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curl'ing service fails (times out) unless made from node not hosting the pod

On both labs 2 (curl a service (pod is on the worker) from master), and lab 3 (curl registry on port 5000 running on worker from master), my network calls time out. If i issue the same curl statement from the worker it works. this indicates that inter-node http traffic is blocked or failing. My two VMs are deployed on GCP on the default VPC. I have verified that I have a firewall rule enabling all traffic on all ports internally between machines. i read on a forum thread that apparmor could also possibly get in the way so i terminated that service on both nodes. i'm at my wit's end as to why i can't make an http call from master to worker. the hint on page 21 of the lab instructions (chapter 3) is not specific enough to allow me to figure out the proper way to configure GCP: "if the connection hangs it may be due to a firewall issue; ..ensure your instances are running using VPC setup and all ports are allowed.." -- please provide explicit steps. thanks.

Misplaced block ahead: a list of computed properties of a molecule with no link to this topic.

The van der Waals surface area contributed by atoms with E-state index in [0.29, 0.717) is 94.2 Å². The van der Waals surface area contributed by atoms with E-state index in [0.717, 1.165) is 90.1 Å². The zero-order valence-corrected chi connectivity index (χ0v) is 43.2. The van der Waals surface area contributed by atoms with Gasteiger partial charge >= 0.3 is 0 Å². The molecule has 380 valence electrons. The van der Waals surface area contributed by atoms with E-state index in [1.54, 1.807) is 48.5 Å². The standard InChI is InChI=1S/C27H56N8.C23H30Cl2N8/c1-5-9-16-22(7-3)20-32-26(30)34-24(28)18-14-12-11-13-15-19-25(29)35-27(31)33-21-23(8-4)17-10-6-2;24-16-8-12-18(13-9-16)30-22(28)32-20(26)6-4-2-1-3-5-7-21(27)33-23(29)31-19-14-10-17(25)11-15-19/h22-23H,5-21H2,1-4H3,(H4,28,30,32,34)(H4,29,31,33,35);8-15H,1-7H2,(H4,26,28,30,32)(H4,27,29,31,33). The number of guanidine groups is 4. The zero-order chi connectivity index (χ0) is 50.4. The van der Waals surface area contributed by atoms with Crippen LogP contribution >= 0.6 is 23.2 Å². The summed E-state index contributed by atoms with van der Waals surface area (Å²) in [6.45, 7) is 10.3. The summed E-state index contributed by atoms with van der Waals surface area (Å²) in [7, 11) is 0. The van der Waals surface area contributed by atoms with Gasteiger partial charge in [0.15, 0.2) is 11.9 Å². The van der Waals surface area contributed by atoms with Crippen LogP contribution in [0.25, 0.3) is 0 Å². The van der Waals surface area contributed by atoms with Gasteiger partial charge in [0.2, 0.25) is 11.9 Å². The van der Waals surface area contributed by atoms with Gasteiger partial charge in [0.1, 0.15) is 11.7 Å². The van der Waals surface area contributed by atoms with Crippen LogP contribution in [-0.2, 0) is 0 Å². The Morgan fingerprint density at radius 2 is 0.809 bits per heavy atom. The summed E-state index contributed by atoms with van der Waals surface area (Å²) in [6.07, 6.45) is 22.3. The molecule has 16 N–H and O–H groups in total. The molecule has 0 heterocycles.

Comments

  • EitanSuezEitanSuez Posts: 8
    edited January 28

    thinking about this further.. since my cluster is up and my worker joined it, and commands from master such as kubectl get nodes indicate that the two nodes are communicating just fine, i must conclude this issue has nothing to do with the vpc setup in gcp. i suspect it has to do with how kube-proxy and iptables are configured perhaps..

  • i'm looking at the k8smaster.sh script, it issues kubeadm init with --pod-network-cidr of 192.16.8.0.0/16, but my clusterip is in the 10.99 range. i wonder if perhaps the --service-cidr flag should accompany that command?

  • Hi @EitanSuez,
    The cluster IP is expected to be in a different IP range because it is not a pod, thus will not receive an IP from the range specified for pods.
    The default VPC on GCP may be blocking some ports - it is a strange behavior even when you create a firewall rule to open all ports, and you expect all traffic to go thru. The suggestion from prior posts is that you create a new VPC with a new firewall rule open to all traffic, and add your VM instances in this custom VPC.
    Ubuntu on GCP typically has ufw (Ubuntu firewall) inactive, but it can't hurt to verify that too, to make sure it is not active and blocking some of the ports.
    Regards,
    -Chris

  • Thanks Chris, I'll give that a go today and report back..

  • yep, worked like a charm! i can confirm that when i create my own vpc and add in my own allow-internal firewall rule to that vpc, then the problem i describe above does not manifest itself.

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